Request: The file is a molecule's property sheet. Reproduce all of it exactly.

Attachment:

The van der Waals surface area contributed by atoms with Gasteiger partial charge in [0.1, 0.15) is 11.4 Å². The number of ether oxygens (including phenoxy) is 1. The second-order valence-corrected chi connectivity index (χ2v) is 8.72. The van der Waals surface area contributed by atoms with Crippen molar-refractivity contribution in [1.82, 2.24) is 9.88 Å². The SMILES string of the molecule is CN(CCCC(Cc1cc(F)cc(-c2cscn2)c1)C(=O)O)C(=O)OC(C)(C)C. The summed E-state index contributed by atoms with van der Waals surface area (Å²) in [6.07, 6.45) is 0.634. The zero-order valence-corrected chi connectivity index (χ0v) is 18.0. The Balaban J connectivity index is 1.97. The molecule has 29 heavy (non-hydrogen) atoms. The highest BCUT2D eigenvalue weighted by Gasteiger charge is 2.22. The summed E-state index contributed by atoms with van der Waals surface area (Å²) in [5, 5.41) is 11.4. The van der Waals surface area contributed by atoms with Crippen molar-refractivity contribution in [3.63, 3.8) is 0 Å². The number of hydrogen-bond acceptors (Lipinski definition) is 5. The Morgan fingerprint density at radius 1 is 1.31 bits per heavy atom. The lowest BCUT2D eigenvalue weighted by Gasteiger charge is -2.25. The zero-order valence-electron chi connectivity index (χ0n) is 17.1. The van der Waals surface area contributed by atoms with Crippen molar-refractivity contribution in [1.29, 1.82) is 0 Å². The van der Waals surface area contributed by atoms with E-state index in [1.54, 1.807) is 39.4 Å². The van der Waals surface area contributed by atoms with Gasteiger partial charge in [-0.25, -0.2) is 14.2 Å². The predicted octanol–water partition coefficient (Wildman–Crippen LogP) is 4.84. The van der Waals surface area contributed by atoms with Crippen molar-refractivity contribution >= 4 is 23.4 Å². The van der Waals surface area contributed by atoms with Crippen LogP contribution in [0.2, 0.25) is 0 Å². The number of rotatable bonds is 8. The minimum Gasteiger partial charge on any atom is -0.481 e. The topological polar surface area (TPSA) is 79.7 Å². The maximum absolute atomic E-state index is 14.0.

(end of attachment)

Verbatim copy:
The van der Waals surface area contributed by atoms with Gasteiger partial charge in [0.1, 0.15) is 11.4 Å². The number of ether oxygens (including phenoxy) is 1. The second-order valence-corrected chi connectivity index (χ2v) is 8.72. The van der Waals surface area contributed by atoms with Crippen molar-refractivity contribution in [1.82, 2.24) is 9.88 Å². The SMILES string of the molecule is CN(CCCC(Cc1cc(F)cc(-c2cscn2)c1)C(=O)O)C(=O)OC(C)(C)C. The summed E-state index contributed by atoms with van der Waals surface area (Å²) in [6.07, 6.45) is 0.634. The zero-order valence-corrected chi connectivity index (χ0v) is 18.0. The Balaban J connectivity index is 1.97. The molecule has 29 heavy (non-hydrogen) atoms. The highest BCUT2D eigenvalue weighted by Gasteiger charge is 2.22. The summed E-state index contributed by atoms with van der Waals surface area (Å²) in [5, 5.41) is 11.4. The van der Waals surface area contributed by atoms with Crippen molar-refractivity contribution in [3.63, 3.8) is 0 Å². The number of hydrogen-bond acceptors (Lipinski definition) is 5. The Morgan fingerprint density at radius 1 is 1.31 bits per heavy atom. The lowest BCUT2D eigenvalue weighted by Gasteiger charge is -2.25. The zero-order valence-electron chi connectivity index (χ0n) is 17.1. The van der Waals surface area contributed by atoms with Crippen molar-refractivity contribution in [1.29, 1.82) is 0 Å². The van der Waals surface area contributed by atoms with E-state index in [1.54, 1.807) is 39.4 Å². The van der Waals surface area contributed by atoms with Gasteiger partial charge in [-0.25, -0.2) is 14.2 Å². The predicted octanol–water partition coefficient (Wildman–Crippen LogP) is 4.84. The van der Waals surface area contributed by atoms with Crippen molar-refractivity contribution >= 4 is 23.4 Å². The van der Waals surface area contributed by atoms with Crippen LogP contribution in [0.2, 0.25) is 0 Å². The number of rotatable bonds is 8. The minimum Gasteiger partial charge on any atom is -0.481 e. The topological polar surface area (TPSA) is 79.7 Å². The maximum absolute atomic E-state index is 14.0.